The furore over Fifty Shades of Grey has died down – just – but it’s left me unsettled and unhappy. I read countless social media posts repeating the mantra that FSOG was about abuse and the worst thing ever to appear between the covers of a book. We’re going to have to agree to disagree on those points, for reasons which I’m going to expand upon.
By and large I watched the posts scroll by and remained silent. When I did break cover it resulted in a temporarily suspended account – which probably goes to show the strength of feeling that the subject creates. Now everyone’s moved on, but I’m left with an uneasy feeling about the whole thing. Abuse was not what I picked up on in the books and in the cascade of hate, I didn’t feel able to speak adequately about the way these books have unexpectedly rippled out through my life. I’m sure it’s not in the way the author intended or the media give a stuff about. It certainly isn’t one that I’ve heard anyone else voice. So this is my take on it. This is my shade of Grey.
Note: This might turn out to be a long piece so grab something to drink.
* Yes, I read it because everyone else was reading it. I wanted to know what all the fuss was about.
* Yes, I downloaded it to my Kindle because I didn’t want anyone else to know what I was reading. I now own physical copies of the books and am not ashamed of them.
* I am a strong believer that your reaction to a book depends on the life experience that you bring to the reading of it. Your lens, if you will. Everyone has their own lens, therefore, everyone’s reaction to a book will be different. It is really important that you appreciate this when you are discussing a book.
* No, I do not think it’s the best series of books ever written. Nor do I apportion magical powers to the fingers of E L James. Sex sells – go figure. She’s a good storyteller, yes, but if I had been that book series’ editor it would have had a major polish before it hit the bookshops.
* No, they are not the only books I have ever read. My standard fare is British literary classics and contemporary fiction.
* Yes, I have read all the books and I’ve done that at least five times all the way through. I know the text pretty well.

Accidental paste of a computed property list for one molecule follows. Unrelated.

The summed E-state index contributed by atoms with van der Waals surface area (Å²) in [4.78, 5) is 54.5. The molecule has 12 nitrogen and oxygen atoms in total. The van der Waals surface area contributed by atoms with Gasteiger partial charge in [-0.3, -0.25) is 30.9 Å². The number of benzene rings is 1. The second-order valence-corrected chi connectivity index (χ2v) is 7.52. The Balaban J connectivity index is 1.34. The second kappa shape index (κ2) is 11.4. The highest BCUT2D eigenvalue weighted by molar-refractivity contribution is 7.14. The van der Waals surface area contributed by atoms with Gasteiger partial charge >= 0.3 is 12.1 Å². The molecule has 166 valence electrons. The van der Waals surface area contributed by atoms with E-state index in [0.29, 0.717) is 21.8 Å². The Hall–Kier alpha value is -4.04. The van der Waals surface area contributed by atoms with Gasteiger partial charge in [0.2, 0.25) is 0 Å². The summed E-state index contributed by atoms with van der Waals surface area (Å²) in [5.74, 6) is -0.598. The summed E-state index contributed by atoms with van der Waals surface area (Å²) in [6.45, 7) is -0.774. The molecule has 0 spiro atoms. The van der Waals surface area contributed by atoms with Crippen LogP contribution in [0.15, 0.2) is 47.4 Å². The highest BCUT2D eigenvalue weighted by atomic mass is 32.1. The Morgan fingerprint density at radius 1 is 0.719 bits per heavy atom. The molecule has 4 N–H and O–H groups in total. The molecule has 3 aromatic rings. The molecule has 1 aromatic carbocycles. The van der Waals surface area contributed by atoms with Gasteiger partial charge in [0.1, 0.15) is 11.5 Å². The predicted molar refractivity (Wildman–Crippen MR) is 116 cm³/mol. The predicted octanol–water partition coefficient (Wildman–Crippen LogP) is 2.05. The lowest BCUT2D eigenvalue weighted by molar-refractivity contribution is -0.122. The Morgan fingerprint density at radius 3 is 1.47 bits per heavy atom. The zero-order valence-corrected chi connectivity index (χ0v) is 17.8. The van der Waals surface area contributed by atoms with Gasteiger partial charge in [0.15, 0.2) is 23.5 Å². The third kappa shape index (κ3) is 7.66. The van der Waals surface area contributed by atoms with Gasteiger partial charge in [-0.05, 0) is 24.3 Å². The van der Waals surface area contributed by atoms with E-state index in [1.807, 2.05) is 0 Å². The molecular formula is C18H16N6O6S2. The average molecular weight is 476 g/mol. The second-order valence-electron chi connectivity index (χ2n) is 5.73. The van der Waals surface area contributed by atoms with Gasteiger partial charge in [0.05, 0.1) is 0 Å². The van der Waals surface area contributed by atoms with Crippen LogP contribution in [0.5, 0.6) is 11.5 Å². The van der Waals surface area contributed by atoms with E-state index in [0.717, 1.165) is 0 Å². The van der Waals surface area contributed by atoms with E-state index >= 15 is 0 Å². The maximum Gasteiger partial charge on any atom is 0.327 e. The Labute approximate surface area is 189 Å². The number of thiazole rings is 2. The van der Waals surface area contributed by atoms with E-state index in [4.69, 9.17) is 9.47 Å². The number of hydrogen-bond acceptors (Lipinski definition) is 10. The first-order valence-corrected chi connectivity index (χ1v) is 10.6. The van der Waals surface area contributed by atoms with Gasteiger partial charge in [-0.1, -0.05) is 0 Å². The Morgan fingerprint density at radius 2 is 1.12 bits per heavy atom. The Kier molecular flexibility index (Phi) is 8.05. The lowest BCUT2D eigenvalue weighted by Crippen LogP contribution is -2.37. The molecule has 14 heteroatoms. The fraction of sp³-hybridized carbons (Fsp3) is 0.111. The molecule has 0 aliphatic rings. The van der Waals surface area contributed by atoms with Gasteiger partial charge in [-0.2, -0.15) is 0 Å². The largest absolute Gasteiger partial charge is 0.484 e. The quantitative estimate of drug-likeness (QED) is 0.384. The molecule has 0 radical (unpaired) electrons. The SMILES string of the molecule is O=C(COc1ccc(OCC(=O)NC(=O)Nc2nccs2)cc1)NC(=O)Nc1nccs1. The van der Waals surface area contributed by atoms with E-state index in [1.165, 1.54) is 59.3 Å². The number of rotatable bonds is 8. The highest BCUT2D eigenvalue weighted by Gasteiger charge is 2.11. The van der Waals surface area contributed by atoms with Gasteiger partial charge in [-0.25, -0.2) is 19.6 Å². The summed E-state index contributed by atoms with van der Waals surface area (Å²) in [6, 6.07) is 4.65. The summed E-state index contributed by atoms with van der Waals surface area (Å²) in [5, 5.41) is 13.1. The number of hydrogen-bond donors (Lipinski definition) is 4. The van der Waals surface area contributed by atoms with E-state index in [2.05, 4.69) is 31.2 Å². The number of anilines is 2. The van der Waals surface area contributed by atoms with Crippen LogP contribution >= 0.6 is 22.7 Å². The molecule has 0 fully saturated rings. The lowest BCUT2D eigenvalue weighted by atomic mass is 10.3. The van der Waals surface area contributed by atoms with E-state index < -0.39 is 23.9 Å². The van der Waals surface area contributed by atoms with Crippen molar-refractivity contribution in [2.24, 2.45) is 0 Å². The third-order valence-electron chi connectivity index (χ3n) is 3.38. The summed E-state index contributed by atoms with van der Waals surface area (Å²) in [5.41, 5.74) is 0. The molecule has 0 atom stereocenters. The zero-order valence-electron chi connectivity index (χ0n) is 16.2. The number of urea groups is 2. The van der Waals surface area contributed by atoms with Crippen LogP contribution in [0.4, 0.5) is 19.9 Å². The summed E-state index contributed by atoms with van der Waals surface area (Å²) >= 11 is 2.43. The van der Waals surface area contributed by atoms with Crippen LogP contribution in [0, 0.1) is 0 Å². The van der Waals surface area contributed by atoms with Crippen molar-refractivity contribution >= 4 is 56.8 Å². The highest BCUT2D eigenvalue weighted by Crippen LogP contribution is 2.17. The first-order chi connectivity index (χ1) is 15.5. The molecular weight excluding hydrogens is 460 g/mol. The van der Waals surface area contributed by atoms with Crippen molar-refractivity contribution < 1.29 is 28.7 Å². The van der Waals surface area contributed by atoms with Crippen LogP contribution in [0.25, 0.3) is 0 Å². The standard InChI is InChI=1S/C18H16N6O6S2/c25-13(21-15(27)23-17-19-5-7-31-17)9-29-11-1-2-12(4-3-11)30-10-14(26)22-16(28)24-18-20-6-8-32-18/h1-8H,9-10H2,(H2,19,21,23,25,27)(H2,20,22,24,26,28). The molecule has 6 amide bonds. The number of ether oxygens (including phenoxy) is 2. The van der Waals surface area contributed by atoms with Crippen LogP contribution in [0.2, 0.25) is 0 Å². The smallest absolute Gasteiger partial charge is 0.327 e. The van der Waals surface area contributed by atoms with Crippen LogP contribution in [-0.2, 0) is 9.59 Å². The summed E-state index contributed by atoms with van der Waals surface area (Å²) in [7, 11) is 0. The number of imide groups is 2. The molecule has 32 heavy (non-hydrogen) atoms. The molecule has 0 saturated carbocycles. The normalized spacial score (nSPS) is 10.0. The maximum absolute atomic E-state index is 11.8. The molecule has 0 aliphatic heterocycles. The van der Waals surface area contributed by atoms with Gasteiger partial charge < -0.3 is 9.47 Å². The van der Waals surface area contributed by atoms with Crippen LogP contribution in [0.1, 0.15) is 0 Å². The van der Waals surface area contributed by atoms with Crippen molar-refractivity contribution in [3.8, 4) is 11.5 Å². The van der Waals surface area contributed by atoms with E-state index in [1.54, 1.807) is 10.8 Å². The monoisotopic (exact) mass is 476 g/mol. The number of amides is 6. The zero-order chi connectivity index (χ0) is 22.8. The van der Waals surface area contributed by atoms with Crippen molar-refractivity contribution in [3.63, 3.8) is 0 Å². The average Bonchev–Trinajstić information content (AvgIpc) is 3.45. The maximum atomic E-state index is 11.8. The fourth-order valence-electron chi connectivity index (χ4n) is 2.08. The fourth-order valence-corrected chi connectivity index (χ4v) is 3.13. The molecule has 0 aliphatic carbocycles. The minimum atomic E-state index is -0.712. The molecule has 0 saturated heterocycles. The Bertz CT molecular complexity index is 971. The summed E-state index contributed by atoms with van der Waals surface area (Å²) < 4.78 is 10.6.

* I have not seen the film.
* I read my Bible on a daily basis. I read it completely through every year. I know that pretty well, too.
* I do not find the two incompatible.
* Fact: There is more rape in the Bible than there is in Fifty Shades of Grey and there is NONE in FSOG.
* Warning: Spoilers. You might not want to read this blog if you are interested in reading all three books. If you’re not, then go ahead.
So then, Christian Grey. He’s a divisive character, isn’t he? For the purposes of illustrating who we’re talking about, I’m choosing to use a picture of the man who’s just played him in the film adaptation of the first book. I’ve not seen Jamie Dornan in ahem… action, but the reaction’s been mixed. Less so for Dakota Johnson, who plays Anastasia Steele. She seems to have hit the nail on the head in her depiction of the character. I’m only going on what friends have said, I’ve not had the chance to see the film myself, because I’m not a great fan of going to the cinema alone. Husband wouldn’t touch it with a barge pole and none of the people in my immediate circle of friends were interested in seeing it, so it didn’t happen. The only film I have ever sat through in a cinema on my own was The Passion of the Christ. It was a truly harrowing experience. Therefore, I can’t discuss what you see on screen because I have no idea. I have studiously avoided watching clips of it on YouTube. Again, this comes back to life experience. My decisions are now coloured by me spoiling the finale of Star Trek: Voyager for myself by hunting down the spoilers. These days I will watch an official trailer once or twice and that’s it.
The lens through which you view things is an important point and I am not going to say that anyone who read, or tried to read FSOG having been affected by an abusive relationship does not have an equal and valid case as to why you shouldn’t read these books. They have stated their cases frequently and well over the last few weeks. Also, I’m not going to set about rehashing the tired argument that it’s ‘poorly written.’ Most people who trot out that stock phrase wouldn’t know what constitutes ‘poorly written’ if it kicked them up the bum. They throw it out there because it makes them sound like they know what they’re talking about. As a writer myself, it’s utter bollocks as a descriptor. Poorly written would mean that you can’t understand it – and there’s no lack of ability to understand what’s going on in FSOG. I prefer to use the terms ‘repetitive and inelegant prose’ because I believe that encapsulates what’s wrong with the writing. It’s nothing that can’t be ironed out if you study the craft – and it is a craft. Good writing is a skill and you should never expect a first-time author (which E L James was), to whack it out perfectly first time. We all develop and improve, so give the woman a break. I feel the editor was more at fault for not addressing a few key inadequacies before it reached the presses. But I haven’t had a book published, so what do I know?